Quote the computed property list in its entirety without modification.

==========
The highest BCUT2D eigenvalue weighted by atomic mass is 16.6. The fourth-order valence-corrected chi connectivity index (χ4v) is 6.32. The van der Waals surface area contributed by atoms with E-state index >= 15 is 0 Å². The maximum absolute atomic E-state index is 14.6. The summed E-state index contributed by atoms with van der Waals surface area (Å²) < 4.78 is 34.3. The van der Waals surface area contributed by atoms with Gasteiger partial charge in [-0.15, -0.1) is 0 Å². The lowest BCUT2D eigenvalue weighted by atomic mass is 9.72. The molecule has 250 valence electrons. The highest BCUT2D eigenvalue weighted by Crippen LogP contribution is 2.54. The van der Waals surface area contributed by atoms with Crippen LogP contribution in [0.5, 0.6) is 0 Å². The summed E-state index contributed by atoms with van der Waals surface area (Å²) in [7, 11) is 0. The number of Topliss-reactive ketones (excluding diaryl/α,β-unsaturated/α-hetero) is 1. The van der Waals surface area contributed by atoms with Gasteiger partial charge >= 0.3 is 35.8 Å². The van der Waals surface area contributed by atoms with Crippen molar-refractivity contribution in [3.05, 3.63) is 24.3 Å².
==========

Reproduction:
The highest BCUT2D eigenvalue weighted by atomic mass is 16.6. The fourth-order valence-corrected chi connectivity index (χ4v) is 6.32. The van der Waals surface area contributed by atoms with E-state index >= 15 is 0 Å². The maximum absolute atomic E-state index is 14.6. The summed E-state index contributed by atoms with van der Waals surface area (Å²) < 4.78 is 34.3. The van der Waals surface area contributed by atoms with Gasteiger partial charge in [-0.15, -0.1) is 0 Å². The lowest BCUT2D eigenvalue weighted by atomic mass is 9.72. The molecule has 250 valence electrons. The highest BCUT2D eigenvalue weighted by Crippen LogP contribution is 2.54. The van der Waals surface area contributed by atoms with Crippen LogP contribution in [0.5, 0.6) is 0 Å². The summed E-state index contributed by atoms with van der Waals surface area (Å²) in [7, 11) is 0. The number of Topliss-reactive ketones (excluding diaryl/α,β-unsaturated/α-hetero) is 1. The van der Waals surface area contributed by atoms with Gasteiger partial charge >= 0.3 is 35.8 Å². The van der Waals surface area contributed by atoms with Crippen molar-refractivity contribution in [3.05, 3.63) is 24.3 Å².